Historically low interest rates resulting from quantitative asing in the developed markets
have afforded relatively easy access
to capital, making it possible for
distressed companies around the globe
to refinance rather than restructure
as capital markets continue to flow.
In China, bank capital adequacy
pressures coupled with alternative
credit providers hunting for yield
in emerging markets continue to
propagate distressed investment
and restructuring opportunities.
However, growth in China has slowed
to a long-term low, and the appetite
for state- and government-backed
bailouts has perhaps been tempered.
Some recent legal and regulatory
changes implemented and proposed
in the People’s Republic of China
(PRC) in relation to foreign investment
provide a backdrop to highlight
where some issues lie in relation to a
foreign investment in China and how
things may develop in the future.
Typical Structural Issues
In most instances, overseas investors
are structurally subordinated in the
capital structure of PRC companies.
Foreign investors generally acquire
no direct ownership rights in the
operating companies that run the
business or otherwise direct recourse
to tangible assets in the PRC or to
Chinese entities that hold them.
Loans originate from both onshore
entities, such as domestic Chinese
banks and other financial institutions,
including shadow banking, and
offshore entities, such as non-domestic
banks, private equity firms, and other
credit providers. Given the competing
interests of these parties and the
structural subordination of most foreign
investors, conflict can arise between
domestic and offshore creditors when
a debtor group runs into trouble.
Strict capital controls have prevented
many mainland companies from
borrowing from foreign lenders
directly, so they have used offshore
structures to channel onshore the
loans received. Offshore loans are
also typically injected into a PRC
business as equity capital and will
therefore often be unrecoverable by
the holding company unless there
is ultimately surplus value available
for distribution to shareholders.
Even before the spectre of collapse
looms, moving money offshore
from PRC entities to service interest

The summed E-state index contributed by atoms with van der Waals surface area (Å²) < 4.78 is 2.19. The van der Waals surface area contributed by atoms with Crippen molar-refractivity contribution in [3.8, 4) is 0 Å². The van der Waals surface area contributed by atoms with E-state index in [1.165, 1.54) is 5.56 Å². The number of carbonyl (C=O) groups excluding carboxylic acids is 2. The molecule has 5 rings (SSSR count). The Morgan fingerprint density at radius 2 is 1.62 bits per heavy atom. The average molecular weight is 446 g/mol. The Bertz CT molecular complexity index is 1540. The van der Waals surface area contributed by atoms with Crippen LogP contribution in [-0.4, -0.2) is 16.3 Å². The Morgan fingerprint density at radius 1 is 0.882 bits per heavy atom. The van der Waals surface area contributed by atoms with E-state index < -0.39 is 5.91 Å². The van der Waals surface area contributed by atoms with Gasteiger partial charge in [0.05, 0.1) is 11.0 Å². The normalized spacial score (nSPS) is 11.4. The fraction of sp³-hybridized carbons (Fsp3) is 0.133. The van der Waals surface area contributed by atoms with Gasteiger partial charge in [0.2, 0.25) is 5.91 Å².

and principal on loans from foreign
investors is a challenge. Onshore
profits and cash flows need to be
sufficient to allow dividends in
amounts to cover such repayments
offshore; otherwise additional
borrowing will be required, potentially
precipitating a downward spiral.
Variable interest entity (VIE) structures
have developed that involve
contractual arrangements intended
to allow foreign investors to enjoy
economic but not legal ownership
and contractual but not constitutional
control of businesses in the PRC.
Foreign investors in a VIE acquire no
direct ownership rights in the operating
companies that run the business. All
they have are contractual claims to
the economic benefits of ownership
and to control the business. The
enforceability of these claims in the
PRC remains uncertain. Investors in
these arrangements must factor in the
risks that the underlying operating
companies, or their creditors, may
simply ignore the VIE control structure.
Two recent developments regarding
foreign investment in the PRC are of
particular interest to investors: (i) a
relaxation of regulatory restrictions
on granting security and giving
guarantees, which has been
implemented; and (ii) a draft new
Foreign Investment Law (FIL).
The security regulations are
likely to impact how cross-border financings involving PRC
entities are structured, but some
conditions imposed concurrently
will perhaps limit the extent of the
potential benefits of the changes.
The draft laws on foreign investment
offer evidence of an apparent
continuing trend that reflects a desire
to shape the PRC’s foreign investment
regime in line with generally accepted
continued on page 22